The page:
Kevin Purvis, an equipment manager for the UGA Football Team is being accused of using a hidden camera in the individual showering area of the locker room. The investigation started when someone actually found the hidden camera around a month ago. According to reports, Purvis turned himself in to the Athens-Clarke County Sheriff's Office on charges of eavesdropping, surveillance, or intercepting communication that invades the privacy of another in Georgia.
Invasion of privacy crimes in Georgia are taken very seriously, and the punishments are harsh. No one who is accused of a crime should be considered guilty. If you have been charged with invading the privacy of another in Georgia, you need a top-rated Georgia Criminal Defense Lawyer who can apply the most applicable Georgia Criminal Defenses to defend your case.
What's the law say about eavesdropping, surveillance, or intercepting communication that invades the privacy of another?
The Georgia Code outlines the various ways that a person can commit the offense of eavesdropping, surveillance, or intercepting communication that invades the privacy of another.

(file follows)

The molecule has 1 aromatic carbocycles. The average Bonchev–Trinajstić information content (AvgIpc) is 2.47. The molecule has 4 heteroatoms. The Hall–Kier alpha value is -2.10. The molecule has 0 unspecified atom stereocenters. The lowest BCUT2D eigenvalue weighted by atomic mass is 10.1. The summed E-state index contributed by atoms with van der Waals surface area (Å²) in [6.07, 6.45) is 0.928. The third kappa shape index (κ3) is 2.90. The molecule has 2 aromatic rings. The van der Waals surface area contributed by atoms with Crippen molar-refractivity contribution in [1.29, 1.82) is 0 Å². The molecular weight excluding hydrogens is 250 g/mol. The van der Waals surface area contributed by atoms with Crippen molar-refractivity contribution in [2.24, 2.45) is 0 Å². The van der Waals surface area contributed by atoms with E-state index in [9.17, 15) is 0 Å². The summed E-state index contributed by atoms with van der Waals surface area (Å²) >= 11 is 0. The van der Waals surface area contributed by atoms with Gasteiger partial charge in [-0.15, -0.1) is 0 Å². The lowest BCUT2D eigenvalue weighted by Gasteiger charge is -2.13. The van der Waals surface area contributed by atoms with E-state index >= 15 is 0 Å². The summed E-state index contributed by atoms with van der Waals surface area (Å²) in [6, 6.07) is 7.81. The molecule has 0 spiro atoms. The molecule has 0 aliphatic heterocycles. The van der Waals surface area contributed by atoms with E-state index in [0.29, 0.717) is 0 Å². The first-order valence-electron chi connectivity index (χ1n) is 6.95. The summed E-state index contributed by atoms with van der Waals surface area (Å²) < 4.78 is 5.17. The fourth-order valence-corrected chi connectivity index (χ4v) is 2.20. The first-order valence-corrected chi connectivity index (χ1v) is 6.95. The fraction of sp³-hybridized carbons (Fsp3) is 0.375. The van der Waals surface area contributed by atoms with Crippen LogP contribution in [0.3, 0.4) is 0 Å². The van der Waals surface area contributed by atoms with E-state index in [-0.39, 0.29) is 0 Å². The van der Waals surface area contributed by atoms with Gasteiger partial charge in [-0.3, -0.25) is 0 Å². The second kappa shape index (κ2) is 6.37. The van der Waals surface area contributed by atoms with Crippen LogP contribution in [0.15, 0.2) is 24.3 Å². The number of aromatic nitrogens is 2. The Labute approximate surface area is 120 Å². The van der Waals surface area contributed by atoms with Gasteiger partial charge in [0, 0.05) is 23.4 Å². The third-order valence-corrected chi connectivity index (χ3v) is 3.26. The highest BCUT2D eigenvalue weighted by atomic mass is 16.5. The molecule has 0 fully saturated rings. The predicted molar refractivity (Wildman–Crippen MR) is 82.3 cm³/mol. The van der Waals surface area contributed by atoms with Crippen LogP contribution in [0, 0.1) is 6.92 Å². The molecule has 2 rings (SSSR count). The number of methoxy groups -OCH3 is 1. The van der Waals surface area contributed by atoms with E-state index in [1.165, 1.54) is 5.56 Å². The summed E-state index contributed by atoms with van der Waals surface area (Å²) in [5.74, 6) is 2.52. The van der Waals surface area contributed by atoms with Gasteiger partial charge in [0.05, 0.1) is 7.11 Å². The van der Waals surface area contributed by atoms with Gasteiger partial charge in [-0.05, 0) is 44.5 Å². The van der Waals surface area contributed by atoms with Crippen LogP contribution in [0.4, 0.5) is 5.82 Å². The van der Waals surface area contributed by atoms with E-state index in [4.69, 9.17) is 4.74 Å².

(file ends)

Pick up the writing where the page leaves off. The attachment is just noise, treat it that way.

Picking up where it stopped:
- Intentionally overhearing, transmitting, recording or attempting to overhear, transmit, or record the private conversation of another that originates in any public place;
- Using a device to observe, photograph, or record the activities of another that occur in a private place out of public view without the consent of the persons being observed;
- Going on or about the premises of another or any private place for the purpose of invading the privacy of others by eavesdropping on their conversations or secretly observing their activities;
- Intentionally and secretly trying to intercept by the use of any device, instrument, or apparatus the contents of a message sent by telephone, telegraph, letter, or by any other means of private communication;
- Divulging to any unauthorized person or authority the content or substance of a private message;
- Selling, giving, or distributing, without legal authority, any photograph, videotape, or recording of the activities of another which occur in any private place and out of public view without the consent of all persons observed. (O.C.G.A. §16-11-62)
What's the penalty look like if convicted?
In order to be convicted of eavesdropping, surveillance, or intercepting communication that invades the privacy of another, the state of Georgia will have to prove that an accused person is guilty beyond a reasonable doubt by demonstrating that he or she acted with the actual intent of invading the privacy of another person.
A conviction for eavesdropping, surveillance, or intercepting communication that invades the privacy of another in Georgia is considered a felony and the punishment include between one and five years of imprisonment, a fine up to $10,000, or both.